The OMB recently posted a document with tracked changes highlighting an extensive rewrite of the agency’s proposal to revoke stricter tailpipe emissions standards for cars and light trucks. Pruitt concluded that higher mileage targets for vehicles to be produced between model years 2022 and 2025 are “not appropriate” because automakers can’t achieve them. Among the red-line changes was an added reference noting that some outside groups, including the Union for Concerned Scientists, believe that the thresholds can be met.
“The rules are coming in undercooked,” said Amit Narang, regulatory policy advocate for the watchdog group Public Citizen.
The agency, for example, is drafting a “supplemental rule” to one proposed last year that would change federal oversight over more than half of the nation’s water bodies. It already is being sued over its push to revoke the 2015 “Waters of the U.S.” rule, which affects activities that could drain wetlands and intermittent streams. According to officials, the supplemental language would address White House concerns that the EPA needs to clarify what would actually take the place of the regulation once it is abolished.
Despite such missteps, both critics and supporters of Pruitt agree he has been effective in reshaping the agency through his executive powers. He has issued directives that could ultimately change what sort of data can be used to calculate air-quality standards throughout the country and which studies can factor into public health rules. He scrapped a two-decades-old policy requiring that once a power plant was deemed a “major” polluter, it would always face the most stringent regulations, even if its emissions fell.
The administrator is not letting up, either. His agency’s recent “unified agenda” signals an aggressive deregulatory push in the months ahead.
Holmstead points out that on significant actions, such as reevaluating vehicle fuel-efficiency standards or undoing the Obama administration’s Clean Power Plan, the EPA’s final decisions matter far more than the initial ones.
“On the big rules, we still haven’t seen the final rules, and that’s where you see the record that has to justify things,” he said.
Yet critics are looking to exploit the early procedural errors as they challenge Pruitt’s efforts in court. More than 70 lawsuits have been filed against the EPA’s regulatory actions, according to an analysis by the office of Sen. Thomas R. Carper (D-Del.). Of the six cases that have had a full court review, the agency has lost four and delayed arguments in one.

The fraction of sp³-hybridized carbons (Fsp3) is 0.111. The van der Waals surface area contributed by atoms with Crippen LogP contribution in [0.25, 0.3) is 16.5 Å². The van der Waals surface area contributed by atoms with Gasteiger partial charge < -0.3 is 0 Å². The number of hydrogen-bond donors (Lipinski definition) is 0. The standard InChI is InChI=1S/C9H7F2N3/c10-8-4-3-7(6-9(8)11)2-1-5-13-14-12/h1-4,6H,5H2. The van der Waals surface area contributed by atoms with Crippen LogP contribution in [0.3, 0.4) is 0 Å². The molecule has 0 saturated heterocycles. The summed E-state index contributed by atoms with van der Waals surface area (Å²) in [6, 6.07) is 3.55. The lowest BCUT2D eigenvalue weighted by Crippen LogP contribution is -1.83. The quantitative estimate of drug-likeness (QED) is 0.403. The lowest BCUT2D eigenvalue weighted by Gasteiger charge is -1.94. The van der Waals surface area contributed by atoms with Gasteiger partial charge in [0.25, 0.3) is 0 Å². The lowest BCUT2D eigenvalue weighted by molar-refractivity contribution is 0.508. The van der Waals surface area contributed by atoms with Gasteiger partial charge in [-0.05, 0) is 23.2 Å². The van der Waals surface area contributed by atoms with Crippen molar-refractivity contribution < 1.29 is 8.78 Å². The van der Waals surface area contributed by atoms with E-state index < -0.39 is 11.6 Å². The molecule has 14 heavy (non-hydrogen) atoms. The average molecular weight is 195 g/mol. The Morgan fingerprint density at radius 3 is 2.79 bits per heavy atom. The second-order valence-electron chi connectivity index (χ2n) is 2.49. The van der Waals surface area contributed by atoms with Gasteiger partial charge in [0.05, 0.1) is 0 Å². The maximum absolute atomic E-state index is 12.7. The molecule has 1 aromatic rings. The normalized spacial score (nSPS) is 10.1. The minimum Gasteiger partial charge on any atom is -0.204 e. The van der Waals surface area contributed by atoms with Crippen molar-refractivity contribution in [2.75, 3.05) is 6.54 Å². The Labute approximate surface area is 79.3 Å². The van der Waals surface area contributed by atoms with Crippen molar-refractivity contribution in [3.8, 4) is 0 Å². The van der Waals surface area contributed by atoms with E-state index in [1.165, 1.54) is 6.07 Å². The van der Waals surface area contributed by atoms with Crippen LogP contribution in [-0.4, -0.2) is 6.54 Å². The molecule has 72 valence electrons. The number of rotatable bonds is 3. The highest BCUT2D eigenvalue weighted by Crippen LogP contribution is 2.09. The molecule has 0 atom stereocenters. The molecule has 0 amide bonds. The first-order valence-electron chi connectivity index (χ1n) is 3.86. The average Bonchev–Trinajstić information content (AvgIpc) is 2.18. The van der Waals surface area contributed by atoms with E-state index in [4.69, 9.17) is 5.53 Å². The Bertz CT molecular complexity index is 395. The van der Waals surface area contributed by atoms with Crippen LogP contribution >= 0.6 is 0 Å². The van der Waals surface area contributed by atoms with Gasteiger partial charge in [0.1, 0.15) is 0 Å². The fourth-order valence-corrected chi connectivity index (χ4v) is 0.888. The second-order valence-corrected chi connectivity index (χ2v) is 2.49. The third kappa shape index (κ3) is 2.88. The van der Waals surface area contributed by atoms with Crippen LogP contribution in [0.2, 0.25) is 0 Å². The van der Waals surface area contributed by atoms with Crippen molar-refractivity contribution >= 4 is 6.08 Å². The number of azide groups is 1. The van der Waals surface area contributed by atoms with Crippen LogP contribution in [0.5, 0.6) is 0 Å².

With the proposal on coal ash — intended to give states and utilities more latitude when disposing of the waste — opponents have seized on the fact that there’s no study underpinning the EPA’s position. The current requirement means that most coal ash ponds that pollute nearby groundwater or lie in unsafe areas must close within six months of contamination being detected.
Although the Edison Electric Institute document cited by the EPA draws from a 32-page report on summer electricity demand by the North American Electric Reliability Corp., that analysis does not speak to the issue of coal ash disposal.
Institute official James Roewer, who runs an industry coalition on coal ash, said in an email that the document “is not part of or a summary of a larger study; there isn’t more detailed information that wasn’t provided to EPA. It is simply a high-level review.”
Last month, scores of people assembled in the ballroom of a Doubletree Hotel in Arlington, Va., to testify at a public hearing on the proposal. They represented a cross section of Americans — tribal members from Nevada and New Mexico, Girl Scouts from Illinois, a mother from Missouri, a doctor from Indiana. They described how nearby coal ash pits have affected the health of their communities and implored EPA officials not to change course.
“If anything, we should be here making the rules and regulations stronger, not weaker,” said Rachael O’Reilly, 30, of Peoria, Ill., which she said lies downstream from two coal plants. “Why are we here moving backward?”